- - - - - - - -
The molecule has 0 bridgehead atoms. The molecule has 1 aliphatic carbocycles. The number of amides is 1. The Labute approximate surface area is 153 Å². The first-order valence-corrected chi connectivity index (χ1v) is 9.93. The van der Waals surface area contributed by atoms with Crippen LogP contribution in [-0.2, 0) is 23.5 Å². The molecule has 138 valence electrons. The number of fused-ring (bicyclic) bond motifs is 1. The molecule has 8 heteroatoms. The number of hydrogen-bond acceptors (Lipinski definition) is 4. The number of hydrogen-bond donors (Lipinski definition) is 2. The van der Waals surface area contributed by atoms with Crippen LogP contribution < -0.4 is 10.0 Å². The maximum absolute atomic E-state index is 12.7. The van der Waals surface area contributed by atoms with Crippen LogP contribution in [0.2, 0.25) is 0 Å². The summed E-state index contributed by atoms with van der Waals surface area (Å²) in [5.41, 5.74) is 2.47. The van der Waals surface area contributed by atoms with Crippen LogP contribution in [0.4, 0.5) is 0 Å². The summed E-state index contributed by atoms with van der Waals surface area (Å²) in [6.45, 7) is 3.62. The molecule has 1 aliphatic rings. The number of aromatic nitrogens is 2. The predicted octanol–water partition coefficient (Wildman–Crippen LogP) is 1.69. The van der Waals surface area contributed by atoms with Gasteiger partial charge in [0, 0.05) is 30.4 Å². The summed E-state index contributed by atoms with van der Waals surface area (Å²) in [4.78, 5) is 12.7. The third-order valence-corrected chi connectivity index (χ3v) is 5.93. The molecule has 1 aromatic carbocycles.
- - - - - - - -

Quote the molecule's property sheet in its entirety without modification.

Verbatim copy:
The molecule has 0 bridgehead atoms. The molecule has 1 aliphatic carbocycles. The number of amides is 1. The Labute approximate surface area is 153 Å². The first-order valence-corrected chi connectivity index (χ1v) is 9.93. The van der Waals surface area contributed by atoms with Crippen LogP contribution in [-0.2, 0) is 23.5 Å². The molecule has 138 valence electrons. The number of fused-ring (bicyclic) bond motifs is 1. The molecule has 8 heteroatoms. The number of hydrogen-bond acceptors (Lipinski definition) is 4. The number of hydrogen-bond donors (Lipinski definition) is 2. The van der Waals surface area contributed by atoms with Crippen LogP contribution < -0.4 is 10.0 Å². The maximum absolute atomic E-state index is 12.7. The van der Waals surface area contributed by atoms with Crippen LogP contribution in [0.2, 0.25) is 0 Å². The summed E-state index contributed by atoms with van der Waals surface area (Å²) in [5.41, 5.74) is 2.47. The van der Waals surface area contributed by atoms with Crippen LogP contribution in [0.4, 0.5) is 0 Å². The summed E-state index contributed by atoms with van der Waals surface area (Å²) in [6.45, 7) is 3.62. The molecule has 1 aliphatic rings. The number of aromatic nitrogens is 2. The predicted octanol–water partition coefficient (Wildman–Crippen LogP) is 1.69. The van der Waals surface area contributed by atoms with Gasteiger partial charge in [0, 0.05) is 30.4 Å². The summed E-state index contributed by atoms with van der Waals surface area (Å²) in [4.78, 5) is 12.7. The third-order valence-corrected chi connectivity index (χ3v) is 5.93. The molecule has 1 aromatic carbocycles.